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Question for grammar masters. Hello, everyone! I got stuck at the sentence below. Could you help me out? Ex. 26. Find the sentences in which: a) “-ing” form is a gerund, b) a verbal noun. Sentence 14. The old clock kept ticking on the mantelpiece, as if counting the seconds left before the coming of daylight. Verbal noun is defined as "a noun that has no verb-like properties despite being derived from a verb." That means that verbal nouns can have either a determiner, an adjective or it can be followed by a prepositional phrase. In this sentence “ticking” and “coming” are BOTH verbal nouns because they take prepositional phrases “on the mantelpiece” and “of daylight”. What about “counting”? Is it a gerund or a verbal noun? Why? Thank you very much for your replies!
Sep 27, 2018 10:53 AM
Answers · 9
Hi Sasha, Let's split this sentence into three parts: (i) The old clock kept ticking on the mantelpiece, as if (ii) counting the seconds left before (iii) the coming of daylight. (i)The old clock (noun phrase - subject) kept (verb – continued in a given state) ticking (gerund) on a mantelpiece (prepositional phrase) (ii)as if (appears to be) : The old clock (subject) appears to be (verb) counting (gerund) the seconds left (direct object of gerund) (iii)the (determiner) coming (verbal noun) of daylight (prepositional phrase) As you correctly pointed out, a gerund still retains verb-like properties; hence, it can take objects. In part (ii), “the seconds left” is the object of “counting”. The gerund phrase is “counting the seconds left.” (which includes the gerund and other words that complete its meaning). A verbal noun has properties of a noun (though it is derived from a verb). Thus, it can be modified by adjectives, preceded by determiners and post-modified by prepositional phrases. In part (iii), the determiner-verbal noun- prepositional phrase structure is clearly seen. I would like to say that gerund phrases can also include prepositional phrases as well. For example: "My greatest challenge in school is focusing on my reading." Here, "focusing on my reading" is a gerund phrase and "on my reading" is a prepositional phrase found within the gerund phrase. The main difference between verbal nouns and gerunds is that gerunds can take an object while verbal nouns do not. I may also not be totally accurate in my analysis though this is how I would interpret the sentences. I hope this helps.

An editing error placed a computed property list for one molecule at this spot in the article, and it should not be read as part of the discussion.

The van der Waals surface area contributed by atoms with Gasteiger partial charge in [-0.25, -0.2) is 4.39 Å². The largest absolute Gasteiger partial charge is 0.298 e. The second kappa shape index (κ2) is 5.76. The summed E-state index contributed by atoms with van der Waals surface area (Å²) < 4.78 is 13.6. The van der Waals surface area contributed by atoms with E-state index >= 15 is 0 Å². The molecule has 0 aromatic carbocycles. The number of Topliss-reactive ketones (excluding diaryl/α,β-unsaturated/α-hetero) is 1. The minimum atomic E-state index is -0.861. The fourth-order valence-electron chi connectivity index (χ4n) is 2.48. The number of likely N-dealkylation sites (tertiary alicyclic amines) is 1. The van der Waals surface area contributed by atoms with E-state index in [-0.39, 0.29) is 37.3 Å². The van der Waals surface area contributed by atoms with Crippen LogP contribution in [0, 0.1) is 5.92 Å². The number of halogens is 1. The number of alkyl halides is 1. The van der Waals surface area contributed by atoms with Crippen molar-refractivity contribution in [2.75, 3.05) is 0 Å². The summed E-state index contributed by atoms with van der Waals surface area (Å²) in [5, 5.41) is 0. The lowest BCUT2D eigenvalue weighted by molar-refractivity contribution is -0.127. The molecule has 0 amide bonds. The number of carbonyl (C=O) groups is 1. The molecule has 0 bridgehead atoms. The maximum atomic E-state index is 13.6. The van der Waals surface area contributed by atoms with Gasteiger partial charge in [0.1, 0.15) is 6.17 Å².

September 27, 2018
Not sure I am a "grammar master" ha ha! I see that you asked a question on this topic yesterday, I believe. And yep it is a lesser studied and known about grammar rule. Let's see if I can teach you to fish instead of giving you a fish... If the form is a verbal noun it would take an adjective. If a gerund you would need an adverb. So which would you choose? The old clock kept (loudly or loud) ticking on the mantelpiece... i would say loudly, so it's a verb form as if (quickly or fast) counting the seconds left... I would say quickly, so it's a verb form before the (fatal or fatally) coming of daylight. .. I would say fatal, so it's a noun form Is that general rule ok? No idea how watertight my logic is but I think it would work in the vast majority of cases! EDIT You got me thinking and I had a look around at for some articles... Seems a good one. None used the distinction that I gave, so maybe I am wrong. But saying that my logic seems valid for these sentences. Let me know if you are think I am mistaken! Ticking and Counting can take objects (He kept hitting me, Counting the seconds) but Coming is generally intransitive and so like here cannot take an object, so is a verbal noun.
September 27, 2018
I think you confuse yourself with those rules and definitions. Just find a noun structurally. A verbal noun is the same noun as all the rest just derives from a verb. "kept ticking" - doing what? - "ticking" = gerund "counting .. left" - what left? - "counting" = noun "before the coming" - before what? - "the coming" = noun
September 27, 2018
It is not answer but some flood. I bet here `ticking` - is a Gerund `counting`, `coming` - are a verbal noun.
September 27, 2018
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